I designed my major in African American Studies and Urban Education issues because of my desire to understand the issues that my students might face in the inner-city as well as the history and legacy that informed their lives.  When it came time to choose the topic for my senior thesis, I asked if I might do something that is now called service learning but was then just considered new age—study the best practices of gang intervention strategies along the east coast and then weave them together to design a system that might work for schools who wanted to combat youth violence as part of their engagement with their students.  In my study of gangs, I came to understand how much exposure matters.  For a young person to dream big, he or she must understand what is possible.  How can someone envision going to college if he can’t even picture what that looks like or has never met a college graduate who might help him understand the value of that experience?  Being exposed to possibility makes you hungry for it.  But exposure is too often an indulgence of the well-to-do or the privileged.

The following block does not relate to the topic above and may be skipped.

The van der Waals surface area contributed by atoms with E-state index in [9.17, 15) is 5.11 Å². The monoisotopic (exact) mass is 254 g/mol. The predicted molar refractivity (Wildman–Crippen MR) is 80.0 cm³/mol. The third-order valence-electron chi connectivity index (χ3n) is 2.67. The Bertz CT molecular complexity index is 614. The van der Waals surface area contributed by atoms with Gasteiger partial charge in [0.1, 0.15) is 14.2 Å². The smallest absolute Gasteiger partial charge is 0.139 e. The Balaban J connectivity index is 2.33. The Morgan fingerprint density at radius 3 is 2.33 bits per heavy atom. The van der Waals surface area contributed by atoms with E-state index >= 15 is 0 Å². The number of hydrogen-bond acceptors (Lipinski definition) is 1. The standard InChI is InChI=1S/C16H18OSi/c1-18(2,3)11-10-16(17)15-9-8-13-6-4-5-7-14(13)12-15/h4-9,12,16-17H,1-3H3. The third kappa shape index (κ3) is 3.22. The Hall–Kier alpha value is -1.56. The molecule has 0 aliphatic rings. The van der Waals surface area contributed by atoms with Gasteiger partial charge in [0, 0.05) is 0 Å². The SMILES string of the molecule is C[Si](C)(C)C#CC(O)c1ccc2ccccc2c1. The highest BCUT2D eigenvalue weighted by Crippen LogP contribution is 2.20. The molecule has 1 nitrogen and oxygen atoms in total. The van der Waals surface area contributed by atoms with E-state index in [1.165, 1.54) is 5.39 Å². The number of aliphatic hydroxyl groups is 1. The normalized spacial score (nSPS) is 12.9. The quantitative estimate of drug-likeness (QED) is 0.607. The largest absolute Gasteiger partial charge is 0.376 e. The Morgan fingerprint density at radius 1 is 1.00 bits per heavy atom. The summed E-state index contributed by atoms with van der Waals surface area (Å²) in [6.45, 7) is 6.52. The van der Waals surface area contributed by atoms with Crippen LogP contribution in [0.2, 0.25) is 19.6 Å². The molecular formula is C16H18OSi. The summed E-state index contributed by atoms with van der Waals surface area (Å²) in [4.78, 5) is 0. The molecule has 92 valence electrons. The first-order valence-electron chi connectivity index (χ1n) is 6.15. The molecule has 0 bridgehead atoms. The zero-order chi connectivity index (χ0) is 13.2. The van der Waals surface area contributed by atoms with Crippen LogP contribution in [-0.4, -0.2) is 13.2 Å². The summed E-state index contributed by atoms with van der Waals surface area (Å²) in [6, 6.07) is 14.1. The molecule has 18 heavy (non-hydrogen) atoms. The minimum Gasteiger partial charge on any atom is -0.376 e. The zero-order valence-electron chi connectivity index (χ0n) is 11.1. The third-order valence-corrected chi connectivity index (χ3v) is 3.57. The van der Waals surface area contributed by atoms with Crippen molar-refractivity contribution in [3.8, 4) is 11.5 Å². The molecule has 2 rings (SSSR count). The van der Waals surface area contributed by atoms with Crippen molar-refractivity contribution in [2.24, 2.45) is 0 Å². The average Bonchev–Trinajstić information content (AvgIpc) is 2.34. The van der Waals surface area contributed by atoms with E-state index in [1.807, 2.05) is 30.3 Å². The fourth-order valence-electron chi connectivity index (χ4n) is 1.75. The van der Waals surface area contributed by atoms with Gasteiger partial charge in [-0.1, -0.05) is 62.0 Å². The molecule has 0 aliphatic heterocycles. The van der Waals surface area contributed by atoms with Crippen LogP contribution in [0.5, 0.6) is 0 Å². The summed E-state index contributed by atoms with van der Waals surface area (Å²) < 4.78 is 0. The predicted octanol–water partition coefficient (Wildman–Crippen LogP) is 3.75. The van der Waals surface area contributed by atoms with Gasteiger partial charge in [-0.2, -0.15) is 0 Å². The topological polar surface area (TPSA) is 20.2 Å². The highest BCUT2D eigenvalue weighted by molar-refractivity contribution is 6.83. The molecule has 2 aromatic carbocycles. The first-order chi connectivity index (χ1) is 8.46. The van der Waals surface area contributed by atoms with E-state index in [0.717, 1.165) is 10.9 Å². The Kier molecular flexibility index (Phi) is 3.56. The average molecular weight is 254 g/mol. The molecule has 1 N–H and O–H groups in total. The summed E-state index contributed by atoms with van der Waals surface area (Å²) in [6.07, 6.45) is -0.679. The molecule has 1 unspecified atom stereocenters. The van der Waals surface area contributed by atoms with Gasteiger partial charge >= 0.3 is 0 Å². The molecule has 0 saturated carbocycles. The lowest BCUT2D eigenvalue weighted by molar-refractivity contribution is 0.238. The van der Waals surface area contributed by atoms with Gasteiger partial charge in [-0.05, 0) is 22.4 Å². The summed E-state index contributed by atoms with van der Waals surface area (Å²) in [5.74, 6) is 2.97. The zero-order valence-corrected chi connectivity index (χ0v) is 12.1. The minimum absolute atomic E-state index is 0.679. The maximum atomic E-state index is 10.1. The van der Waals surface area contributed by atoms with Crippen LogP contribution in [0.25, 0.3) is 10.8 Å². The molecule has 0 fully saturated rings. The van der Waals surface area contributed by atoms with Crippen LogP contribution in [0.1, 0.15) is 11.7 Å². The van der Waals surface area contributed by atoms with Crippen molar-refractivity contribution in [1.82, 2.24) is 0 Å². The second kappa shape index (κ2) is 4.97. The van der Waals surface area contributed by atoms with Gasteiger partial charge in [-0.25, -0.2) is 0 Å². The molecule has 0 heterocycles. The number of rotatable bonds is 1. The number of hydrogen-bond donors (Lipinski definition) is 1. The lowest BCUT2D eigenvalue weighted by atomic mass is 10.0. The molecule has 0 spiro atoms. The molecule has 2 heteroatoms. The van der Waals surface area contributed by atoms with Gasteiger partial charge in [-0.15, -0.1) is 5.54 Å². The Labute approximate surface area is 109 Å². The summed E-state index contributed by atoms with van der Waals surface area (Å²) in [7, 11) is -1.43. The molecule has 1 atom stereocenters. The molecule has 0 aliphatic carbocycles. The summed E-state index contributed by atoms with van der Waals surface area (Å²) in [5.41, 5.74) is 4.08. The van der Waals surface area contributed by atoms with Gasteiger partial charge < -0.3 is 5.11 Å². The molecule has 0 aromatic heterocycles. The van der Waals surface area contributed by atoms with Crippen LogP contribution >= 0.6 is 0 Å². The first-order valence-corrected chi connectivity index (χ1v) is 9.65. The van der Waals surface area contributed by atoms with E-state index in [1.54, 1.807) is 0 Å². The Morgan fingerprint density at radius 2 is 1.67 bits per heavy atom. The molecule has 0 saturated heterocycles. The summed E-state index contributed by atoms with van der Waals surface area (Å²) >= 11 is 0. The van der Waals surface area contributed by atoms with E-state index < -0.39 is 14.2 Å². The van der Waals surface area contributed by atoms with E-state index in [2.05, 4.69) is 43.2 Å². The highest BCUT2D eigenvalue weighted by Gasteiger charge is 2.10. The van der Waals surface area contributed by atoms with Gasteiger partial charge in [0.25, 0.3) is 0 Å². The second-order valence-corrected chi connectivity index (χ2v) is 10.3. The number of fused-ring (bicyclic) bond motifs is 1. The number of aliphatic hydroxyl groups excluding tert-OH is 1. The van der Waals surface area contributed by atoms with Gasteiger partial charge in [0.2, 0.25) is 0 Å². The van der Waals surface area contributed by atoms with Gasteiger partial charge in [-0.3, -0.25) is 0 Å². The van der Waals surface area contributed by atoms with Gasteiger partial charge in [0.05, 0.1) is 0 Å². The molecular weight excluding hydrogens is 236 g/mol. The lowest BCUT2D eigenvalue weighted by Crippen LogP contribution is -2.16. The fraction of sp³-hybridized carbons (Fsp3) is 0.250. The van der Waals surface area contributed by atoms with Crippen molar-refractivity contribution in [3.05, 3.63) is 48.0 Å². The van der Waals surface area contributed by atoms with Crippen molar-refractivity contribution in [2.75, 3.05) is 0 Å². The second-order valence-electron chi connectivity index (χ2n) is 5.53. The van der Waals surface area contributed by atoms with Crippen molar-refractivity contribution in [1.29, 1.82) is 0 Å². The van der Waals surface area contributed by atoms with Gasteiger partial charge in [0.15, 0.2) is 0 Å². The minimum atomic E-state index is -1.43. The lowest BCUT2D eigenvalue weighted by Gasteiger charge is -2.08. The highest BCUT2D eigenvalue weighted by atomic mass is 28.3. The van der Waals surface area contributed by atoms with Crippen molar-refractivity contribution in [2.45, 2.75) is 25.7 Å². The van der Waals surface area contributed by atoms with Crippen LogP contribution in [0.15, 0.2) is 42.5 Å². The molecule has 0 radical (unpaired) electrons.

Given what I do now, some of my long-time friends are surprised that I went from a passion for helping young men who have a tendency towards violence to working on self-acceptance issues with mostly women (although I do work with men, too.  Men need it just as much as women, it’s just not culturally acceptable for them to talk about it.  Hopefully, things are changing).  I, however, don’t see it as such a stretch.  If you are twenty and violent, the truth is that the violence is just a front, a reaction to show that you are scared and insecure and uncertain and living a life that is inauthentic to who you are.  If you are forty and self-defeating, the truth is that the self-defeat is just a front, a reaction to show that you are scared and insecure and uncertain and living a life that is inauthentic to who you are.  I’ve been doing the exact same work all long.  Because at the end of the day, the most important thing is for each of us to get to the root of what we most need and who we most need to be in this world.  Get there and the whole world changes.  My hope is to play a small part in getting people- of any age, gender, ethnicity, circumstance- there, to their most authentic selves.